Moreover, high-risk patients with urinary stones have been shown to have larger stone burdens. Our findings demonstrated a similar relationship between the urinary stone diameter and 24-hour urinalysis biometrics and also between BMD and urine chemical composition. Besides, stone size was shown to be inversely correlated with BMD as an independent factor. Such an association has been partially discussed in the literature (5). In this regard, Patel et al. reported an inverse association between the stone volume and BMD in a subset analysis. Overall, it seems that stone size can help physicians identify kidney stone formers with a higher risk of fracture.
To the best of our knowledge, this is the first study evaluating the association between 24-hour urinalysis and low BMD, retrieved from the CT images of an Iranian sample population. However, some limitations must be addressed. First, although previous studies have confirmed a low BMD diagnostic threshold of 160 HU in CT images to be valid compared to DEXA, our study was only conducted based on CT results, and we did not have access to the gold standard DEXA. Also, 160 HU is the defined cut-off threshold for osteopenia; therefore, there may be a sample of patients with normal BMD, falsely included in the low BMD subgroup.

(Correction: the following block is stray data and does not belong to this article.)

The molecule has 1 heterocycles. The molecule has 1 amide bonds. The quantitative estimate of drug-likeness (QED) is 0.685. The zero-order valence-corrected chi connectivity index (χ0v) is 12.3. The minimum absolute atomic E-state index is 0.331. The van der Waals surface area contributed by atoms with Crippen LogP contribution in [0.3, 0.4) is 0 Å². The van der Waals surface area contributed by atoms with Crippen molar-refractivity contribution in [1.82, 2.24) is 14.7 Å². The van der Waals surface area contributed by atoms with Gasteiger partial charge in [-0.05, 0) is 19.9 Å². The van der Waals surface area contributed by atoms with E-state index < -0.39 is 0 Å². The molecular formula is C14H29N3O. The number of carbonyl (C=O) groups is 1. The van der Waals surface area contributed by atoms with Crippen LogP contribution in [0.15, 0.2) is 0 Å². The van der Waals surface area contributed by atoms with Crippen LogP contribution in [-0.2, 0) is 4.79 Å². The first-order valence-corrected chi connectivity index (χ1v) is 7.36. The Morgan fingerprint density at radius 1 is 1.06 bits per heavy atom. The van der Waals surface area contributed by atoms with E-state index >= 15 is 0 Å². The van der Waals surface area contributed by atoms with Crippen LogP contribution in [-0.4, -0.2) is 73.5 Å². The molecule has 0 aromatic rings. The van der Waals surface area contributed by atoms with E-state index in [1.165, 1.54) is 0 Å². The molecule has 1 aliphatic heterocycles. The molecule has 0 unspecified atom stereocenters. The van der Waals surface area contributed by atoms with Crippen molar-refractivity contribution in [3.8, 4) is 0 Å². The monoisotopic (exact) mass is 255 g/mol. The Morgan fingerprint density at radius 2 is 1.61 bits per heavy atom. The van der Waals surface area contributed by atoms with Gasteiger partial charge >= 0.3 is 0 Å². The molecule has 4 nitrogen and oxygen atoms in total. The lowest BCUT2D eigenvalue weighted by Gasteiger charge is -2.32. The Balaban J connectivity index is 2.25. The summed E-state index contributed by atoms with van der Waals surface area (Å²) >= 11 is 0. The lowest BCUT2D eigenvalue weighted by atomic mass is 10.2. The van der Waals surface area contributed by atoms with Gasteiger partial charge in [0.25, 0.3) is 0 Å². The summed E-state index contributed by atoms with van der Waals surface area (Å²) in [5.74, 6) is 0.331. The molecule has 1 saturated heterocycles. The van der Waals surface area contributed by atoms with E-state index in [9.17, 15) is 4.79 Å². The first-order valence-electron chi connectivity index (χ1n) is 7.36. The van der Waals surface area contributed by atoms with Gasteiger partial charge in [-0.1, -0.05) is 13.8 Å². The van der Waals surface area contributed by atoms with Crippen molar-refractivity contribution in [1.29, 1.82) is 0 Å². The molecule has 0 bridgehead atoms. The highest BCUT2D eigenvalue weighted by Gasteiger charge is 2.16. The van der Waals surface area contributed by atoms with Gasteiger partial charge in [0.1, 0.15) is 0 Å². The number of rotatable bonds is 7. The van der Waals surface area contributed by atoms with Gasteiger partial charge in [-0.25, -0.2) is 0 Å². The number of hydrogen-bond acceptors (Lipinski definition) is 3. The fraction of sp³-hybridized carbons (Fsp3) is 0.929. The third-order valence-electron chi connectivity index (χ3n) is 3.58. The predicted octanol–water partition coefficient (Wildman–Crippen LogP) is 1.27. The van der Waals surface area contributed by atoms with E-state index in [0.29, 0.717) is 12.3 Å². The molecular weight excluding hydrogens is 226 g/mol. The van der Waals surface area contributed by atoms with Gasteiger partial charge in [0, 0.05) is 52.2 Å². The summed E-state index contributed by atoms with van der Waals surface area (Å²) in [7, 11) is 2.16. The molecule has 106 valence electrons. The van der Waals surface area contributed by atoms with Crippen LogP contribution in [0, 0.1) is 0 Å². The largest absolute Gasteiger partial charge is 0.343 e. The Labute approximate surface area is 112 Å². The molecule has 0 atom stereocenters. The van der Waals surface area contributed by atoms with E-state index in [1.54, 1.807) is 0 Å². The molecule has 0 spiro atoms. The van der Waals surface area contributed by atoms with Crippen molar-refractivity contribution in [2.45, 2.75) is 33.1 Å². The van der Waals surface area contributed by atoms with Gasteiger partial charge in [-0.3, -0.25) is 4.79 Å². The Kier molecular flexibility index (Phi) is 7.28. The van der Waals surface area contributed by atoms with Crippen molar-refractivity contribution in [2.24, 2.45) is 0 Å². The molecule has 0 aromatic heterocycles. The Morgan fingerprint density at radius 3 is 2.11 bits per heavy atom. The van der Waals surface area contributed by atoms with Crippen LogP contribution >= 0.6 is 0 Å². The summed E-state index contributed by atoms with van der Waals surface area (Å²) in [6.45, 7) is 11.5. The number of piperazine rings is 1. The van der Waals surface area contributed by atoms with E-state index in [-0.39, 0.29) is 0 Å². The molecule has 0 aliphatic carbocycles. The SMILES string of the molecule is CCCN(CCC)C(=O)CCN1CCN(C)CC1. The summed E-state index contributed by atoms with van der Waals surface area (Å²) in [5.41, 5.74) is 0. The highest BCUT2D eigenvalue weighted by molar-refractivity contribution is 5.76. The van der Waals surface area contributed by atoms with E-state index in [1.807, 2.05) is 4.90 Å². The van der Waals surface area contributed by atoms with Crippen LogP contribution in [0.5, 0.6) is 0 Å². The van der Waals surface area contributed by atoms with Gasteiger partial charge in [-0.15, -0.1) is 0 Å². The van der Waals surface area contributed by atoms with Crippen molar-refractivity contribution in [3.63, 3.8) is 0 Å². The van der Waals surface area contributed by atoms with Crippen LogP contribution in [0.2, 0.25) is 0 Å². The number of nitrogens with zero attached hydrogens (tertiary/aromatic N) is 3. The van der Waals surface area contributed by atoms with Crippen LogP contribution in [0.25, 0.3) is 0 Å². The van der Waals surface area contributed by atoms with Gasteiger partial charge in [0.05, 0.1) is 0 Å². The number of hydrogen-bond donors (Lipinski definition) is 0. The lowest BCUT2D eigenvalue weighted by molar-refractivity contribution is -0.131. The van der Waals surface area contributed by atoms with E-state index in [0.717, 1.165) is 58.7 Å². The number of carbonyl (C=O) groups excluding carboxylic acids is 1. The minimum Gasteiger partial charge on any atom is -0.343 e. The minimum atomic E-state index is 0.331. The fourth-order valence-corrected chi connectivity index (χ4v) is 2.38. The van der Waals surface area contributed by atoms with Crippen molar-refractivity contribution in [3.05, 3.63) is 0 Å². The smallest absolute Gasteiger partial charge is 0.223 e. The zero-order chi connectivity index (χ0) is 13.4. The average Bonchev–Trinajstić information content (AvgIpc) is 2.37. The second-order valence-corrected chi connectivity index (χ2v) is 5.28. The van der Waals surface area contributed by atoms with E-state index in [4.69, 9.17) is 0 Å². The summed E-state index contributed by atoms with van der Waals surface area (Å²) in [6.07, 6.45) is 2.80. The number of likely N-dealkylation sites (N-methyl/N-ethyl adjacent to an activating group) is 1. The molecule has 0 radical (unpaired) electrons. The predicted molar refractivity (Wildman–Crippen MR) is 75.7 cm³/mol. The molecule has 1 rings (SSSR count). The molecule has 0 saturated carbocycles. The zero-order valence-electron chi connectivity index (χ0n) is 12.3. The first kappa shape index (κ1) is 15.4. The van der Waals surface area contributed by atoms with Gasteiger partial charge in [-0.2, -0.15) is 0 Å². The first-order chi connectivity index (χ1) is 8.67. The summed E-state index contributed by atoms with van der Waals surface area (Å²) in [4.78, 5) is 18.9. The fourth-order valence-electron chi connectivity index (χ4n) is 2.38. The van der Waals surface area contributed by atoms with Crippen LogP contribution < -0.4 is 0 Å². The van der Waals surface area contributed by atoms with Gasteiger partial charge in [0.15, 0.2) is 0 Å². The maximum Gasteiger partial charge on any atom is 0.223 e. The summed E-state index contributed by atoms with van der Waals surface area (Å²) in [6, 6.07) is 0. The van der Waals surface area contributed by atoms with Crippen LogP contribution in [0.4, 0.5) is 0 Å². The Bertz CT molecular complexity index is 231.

Second, lack of comprehensive patient profiles in the hospital database may partly affect the results of our analysis, as several etiologies have been proposed for BMD loss in urinary stone formers. Also, history of urinary stone symptoms and the medications used by the patients might have also affected the results (1). While we retrieved the urinary and serum biochemical data of patients from the database, their history could not be fully retrieved. Therefore, further analysis of prospectively selected groups is recommended to evaluate the risk factors for fracture risk and low BMD in patients with urinary stones.
Third, an inclusion criterion of this study was undergoing PCNL. Since patients with stones smaller than 10 - 15 mm in diameter are not candidates for this type of surgery, they were not included in our analysis. Therefore, further research may be necessary to clarify the effects of smaller urinary stones on the BMD and urinary biometrics (15).
In conclusion, our findings related to reduced BMD and urinary stone size, retrieved from non-contrast abdominal/pelvic CT images, were significantly associated with abnormal 24-hour urine biochemistry. Patients with hypercalciuria, hypocitraturia, and hyperoxaluria had a lower BMD, as well as larger urinary stones. These findings can be used as a valuable screening tool to identify urinary stone patients with a higher risk of osteoporosis and fracture and to help physicians deal with such patients properly using laboratory and medical tools.